ERIC Number: EJ886690
Record Type: Journal
Publication Date: 2010-Jul
Abstractor: As Provided
Reference Count: 0
Safe Haven Laws as "Crime Control Theater"
Hammond, Michelle; Miller, Monica K.; Griffin, Timothy
Child Abuse & Neglect: The International Journal, v34 n7 p545-552 Jul 2010
Objectives: This article examines safe haven laws, which allow parents to legally abandon their infants. The main objective is to determine whether safe haven laws fit the criteria of "crime control theater", a term used to describe public policies that produce the appearance, but not the effect, of crime control, and as such are essentially socially constructed "solutions" to socially constructed crime "problems." Methods: The analysis will apply the principles of "crime control theater" to safe haven laws. Specifically, the term "crime control theater" applies to laws that are reactionary responses to perceived criminal threats and are often widely supported as a way to address the crime in question. Such laws are attractive because they appeal to mythic narratives (i.e., saving an innocent child from a predator); however they are likely ineffective due to the complexity of the crime. These laws can have deleterious effects when policymakers make false claims of success and stunt public discourse (e.g., drawing attention away from more frequent and preventable crimes). This analysis applies these criteria to safe haven laws to determine whether such laws can be classified as "crime control theater". Results: Many qualities inherent to "crime control theater" are present in safe haven laws. For example, the laws are highly publicized, their intentions lack moral ambiguity, rare cases of success legitimize law enforcement and other agencies, and they appeal to the public sense of responsibility in preventing crime. Yet the goal of saving infant lives may be unattainable. These qualities make the effectiveness of the laws questionable and suggest they may be counterproductive. This analysis determined that safe haven laws are socially constructed solutions to the socially constructed problem of child abandonment. Conclusions: Safe haven laws are appropriately classified as "crime control theater". It is imperative that further research be conducted to examine the effectiveness and collateral effects of safe haven laws. Practical implications: Longitudinal studies and a nationwide database to better determine the effectiveness of safe haven laws are suggested. It is also crucial that agencies implementing SHLs closely monitor the reasons parents abandon their children, and adopt policies that re-focus the attention safe haven laws receive to address more frequent causes of harm to infants.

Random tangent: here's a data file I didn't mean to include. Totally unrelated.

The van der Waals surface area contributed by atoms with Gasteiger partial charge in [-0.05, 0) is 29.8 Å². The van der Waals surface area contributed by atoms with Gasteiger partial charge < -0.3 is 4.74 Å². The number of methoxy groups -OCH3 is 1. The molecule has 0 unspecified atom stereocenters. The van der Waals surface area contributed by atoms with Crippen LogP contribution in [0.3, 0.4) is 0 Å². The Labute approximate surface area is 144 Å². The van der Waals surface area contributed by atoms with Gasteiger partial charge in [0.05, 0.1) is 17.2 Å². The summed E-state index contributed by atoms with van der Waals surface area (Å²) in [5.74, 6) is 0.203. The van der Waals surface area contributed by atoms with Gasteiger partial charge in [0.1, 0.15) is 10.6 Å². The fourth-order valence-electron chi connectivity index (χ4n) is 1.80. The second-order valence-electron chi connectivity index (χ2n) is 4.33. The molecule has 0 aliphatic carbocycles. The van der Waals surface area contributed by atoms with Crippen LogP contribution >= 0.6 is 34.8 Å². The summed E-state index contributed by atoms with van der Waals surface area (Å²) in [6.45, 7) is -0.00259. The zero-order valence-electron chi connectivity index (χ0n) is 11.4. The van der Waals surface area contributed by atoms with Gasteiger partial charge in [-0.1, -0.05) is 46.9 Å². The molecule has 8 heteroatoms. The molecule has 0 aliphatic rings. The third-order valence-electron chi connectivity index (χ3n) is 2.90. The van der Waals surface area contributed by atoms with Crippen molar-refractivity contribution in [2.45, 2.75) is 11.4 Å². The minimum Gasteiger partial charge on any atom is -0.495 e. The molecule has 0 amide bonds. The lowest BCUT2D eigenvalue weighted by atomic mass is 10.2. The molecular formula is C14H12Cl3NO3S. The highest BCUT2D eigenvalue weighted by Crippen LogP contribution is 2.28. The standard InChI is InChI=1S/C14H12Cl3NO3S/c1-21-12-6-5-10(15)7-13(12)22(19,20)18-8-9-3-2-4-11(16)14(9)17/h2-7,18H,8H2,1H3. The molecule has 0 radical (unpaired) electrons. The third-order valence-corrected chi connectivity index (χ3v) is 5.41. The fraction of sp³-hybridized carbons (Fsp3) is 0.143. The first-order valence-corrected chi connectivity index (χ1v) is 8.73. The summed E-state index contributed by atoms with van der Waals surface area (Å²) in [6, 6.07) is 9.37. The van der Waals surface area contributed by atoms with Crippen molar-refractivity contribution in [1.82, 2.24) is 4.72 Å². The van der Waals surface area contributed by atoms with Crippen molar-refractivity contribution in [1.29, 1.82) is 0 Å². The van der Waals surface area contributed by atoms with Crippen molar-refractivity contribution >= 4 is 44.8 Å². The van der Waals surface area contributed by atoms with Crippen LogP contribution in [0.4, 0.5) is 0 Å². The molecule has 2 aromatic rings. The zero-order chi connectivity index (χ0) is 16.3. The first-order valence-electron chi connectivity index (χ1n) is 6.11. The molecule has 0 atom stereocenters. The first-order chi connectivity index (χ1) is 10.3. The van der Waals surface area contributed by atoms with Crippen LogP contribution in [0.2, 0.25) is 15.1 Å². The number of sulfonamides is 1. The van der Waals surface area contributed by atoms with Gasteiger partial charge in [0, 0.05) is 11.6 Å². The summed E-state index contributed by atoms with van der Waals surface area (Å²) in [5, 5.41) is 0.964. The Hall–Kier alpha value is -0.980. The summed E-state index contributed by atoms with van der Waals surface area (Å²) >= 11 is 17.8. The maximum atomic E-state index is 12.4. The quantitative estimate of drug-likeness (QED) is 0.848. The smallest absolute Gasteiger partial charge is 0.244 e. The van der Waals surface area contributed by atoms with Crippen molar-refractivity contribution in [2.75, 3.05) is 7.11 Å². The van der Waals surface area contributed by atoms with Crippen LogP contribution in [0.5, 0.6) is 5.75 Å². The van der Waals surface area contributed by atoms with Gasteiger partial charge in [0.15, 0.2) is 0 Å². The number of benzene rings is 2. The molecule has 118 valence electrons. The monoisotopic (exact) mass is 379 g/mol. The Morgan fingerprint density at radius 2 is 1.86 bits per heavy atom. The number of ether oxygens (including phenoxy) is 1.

Descriptors: Laws, Crime, Infants, Public Policy, Law Enforcement, Longitudinal Studies, Classification, Parent Child Relationship, Child Neglect, Child Abuse
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Publication Type: Journal Articles; Reports - Evaluative
Education Level: N/A
Authoring Institution: N/A